Martin Chambers

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Bunker Bay kayak route

published: March 28th, 2017

The canoe and Kayak guide to WA

Suitable for:

beach side – small sit on tops and wave skis

trips to the cape – skilled paddlers with sea kayaks or longer sit on tops and surf skis

Caution: beware strong winds or large swell. Not suitable for canoes or open cockpit kayaks at anytime.

Bunker Bay is only 3km from Cape Naturalist but it could be a whole world away. On the west side of the Cape, Southern Ocean swells arrive uninhibited at surf breaks like Three Bears and Sugarloaf. In Bunker Bay they arrive as a gentler shore break and there is a popular swimming beach. It is a suitable place to have fun with just about any type of kayak.

Smaller kayaks could launch from the swimming beach at Bunker Bay itself. Turn right off Cape Naturalist Rd and then right off Bunker Bay Rd to Bunker’s Beach House (a rather good restaurant). You will have to carry down the boardwalk past the restaurant so for larger kayaks put in at Shelley Cove by following the Bunker Bay Rd to the end. Here you will need to carry about 100m down the walk path but it is far less crowded.

When the swell is up or from anything north of west there is a surf break (The Quarries) out from Shelley Cove, and the cove itself might be difficult to launch from. In this case, walk to the right down a sandy track and launch on a rocky beach that is really the end of Bunker Bay itself.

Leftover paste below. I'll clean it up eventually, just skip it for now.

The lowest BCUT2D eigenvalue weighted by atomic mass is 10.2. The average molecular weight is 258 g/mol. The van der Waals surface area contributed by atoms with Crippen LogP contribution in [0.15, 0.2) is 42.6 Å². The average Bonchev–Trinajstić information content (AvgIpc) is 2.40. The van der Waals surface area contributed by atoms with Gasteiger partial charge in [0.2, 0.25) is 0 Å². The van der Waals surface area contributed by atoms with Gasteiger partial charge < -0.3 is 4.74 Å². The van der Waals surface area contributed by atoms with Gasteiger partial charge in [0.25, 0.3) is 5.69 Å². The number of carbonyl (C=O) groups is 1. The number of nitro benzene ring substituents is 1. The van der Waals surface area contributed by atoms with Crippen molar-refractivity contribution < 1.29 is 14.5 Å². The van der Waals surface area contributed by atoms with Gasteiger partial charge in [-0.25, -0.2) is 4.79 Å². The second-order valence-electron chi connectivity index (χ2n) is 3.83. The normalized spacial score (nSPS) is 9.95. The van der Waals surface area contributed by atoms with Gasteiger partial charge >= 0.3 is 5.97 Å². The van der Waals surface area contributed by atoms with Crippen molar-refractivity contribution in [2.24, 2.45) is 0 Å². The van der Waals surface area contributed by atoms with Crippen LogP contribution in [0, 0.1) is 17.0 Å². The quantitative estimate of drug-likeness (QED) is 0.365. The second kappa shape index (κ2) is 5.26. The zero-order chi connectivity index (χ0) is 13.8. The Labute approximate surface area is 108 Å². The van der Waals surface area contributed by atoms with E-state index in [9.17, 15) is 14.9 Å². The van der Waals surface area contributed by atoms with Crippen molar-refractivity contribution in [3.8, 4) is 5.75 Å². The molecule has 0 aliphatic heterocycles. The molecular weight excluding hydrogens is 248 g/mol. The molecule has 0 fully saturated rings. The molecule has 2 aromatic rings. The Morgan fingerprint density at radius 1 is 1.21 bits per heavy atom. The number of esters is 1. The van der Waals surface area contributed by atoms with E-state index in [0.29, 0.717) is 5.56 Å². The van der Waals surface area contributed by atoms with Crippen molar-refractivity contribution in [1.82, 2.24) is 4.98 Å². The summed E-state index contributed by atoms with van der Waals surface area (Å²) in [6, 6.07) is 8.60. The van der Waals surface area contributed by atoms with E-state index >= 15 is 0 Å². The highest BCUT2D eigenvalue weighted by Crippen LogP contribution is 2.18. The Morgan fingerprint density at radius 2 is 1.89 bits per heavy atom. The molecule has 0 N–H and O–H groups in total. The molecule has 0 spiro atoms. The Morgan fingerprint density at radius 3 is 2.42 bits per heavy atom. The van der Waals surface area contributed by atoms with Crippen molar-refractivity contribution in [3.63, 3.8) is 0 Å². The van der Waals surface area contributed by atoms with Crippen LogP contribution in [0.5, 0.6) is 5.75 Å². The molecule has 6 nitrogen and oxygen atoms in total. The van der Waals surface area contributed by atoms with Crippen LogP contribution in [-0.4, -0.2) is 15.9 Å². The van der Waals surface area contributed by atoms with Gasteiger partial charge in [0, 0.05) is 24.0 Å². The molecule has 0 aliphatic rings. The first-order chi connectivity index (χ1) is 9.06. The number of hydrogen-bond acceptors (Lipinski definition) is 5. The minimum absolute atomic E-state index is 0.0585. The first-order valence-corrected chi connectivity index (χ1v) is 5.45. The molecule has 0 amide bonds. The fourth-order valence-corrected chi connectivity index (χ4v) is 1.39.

Once out on the water make your way slowly along the shore to the left, towards Cape Naturalist. If the swell is up you will have to give breaking surf a wide berth. From out at sea you will see, on top of the land, the tip of the Naturalist lighthouse.

Caution: The prevailing wind is from the south, so if you get into trouble here you could get blown far out to sea. Only paddle this area in low wind. (If the wind is from the north it will probably mean a big swell and you won’t be here anyway.)

Around the point there is a cove with steep walls and a cave with flowstone. The Leewin-Naturalist ridge is a limestone feature with underlying granite, resulting in the wonderful natural features this area is famous for. This first cove is quite deep and you can approach close to the cave. With calm seas adept kayakers will be able to land on the rocks to look around, and as there is no walking access anywhere along this section it is a rather special thing to do.

Further west there is another cave and a sandy beach protected by reef and some rocky islets. These islets are home to New Zealand fur seals. It is an exciting place as swell and waves rise and fall all around you and if you need to be told how to navigate your way through you shouldn’t be here.

There is another kilometre of deep water between reef, and a low cliffy shore, some offshore rocks, and then the actual cape that is smooth weathered granite. The swells are larger and the rounding feels somewhat more dramatic that it actually is. After all, you have only got this far because the weather is nice and the swell is low.

If you get around the Cape, on the west side landing between the Cape and Sugarloaf Rock might be possible with a high skill set, some luck, and good weather. But why bother? You can’t walk out from here. The way home is back the three kilometres to Bunker Bay Beach House, where you can sit in the café with a latte and tell stories of the time you paddled ‘round the Cape.

The canoe and Kayak guide to WA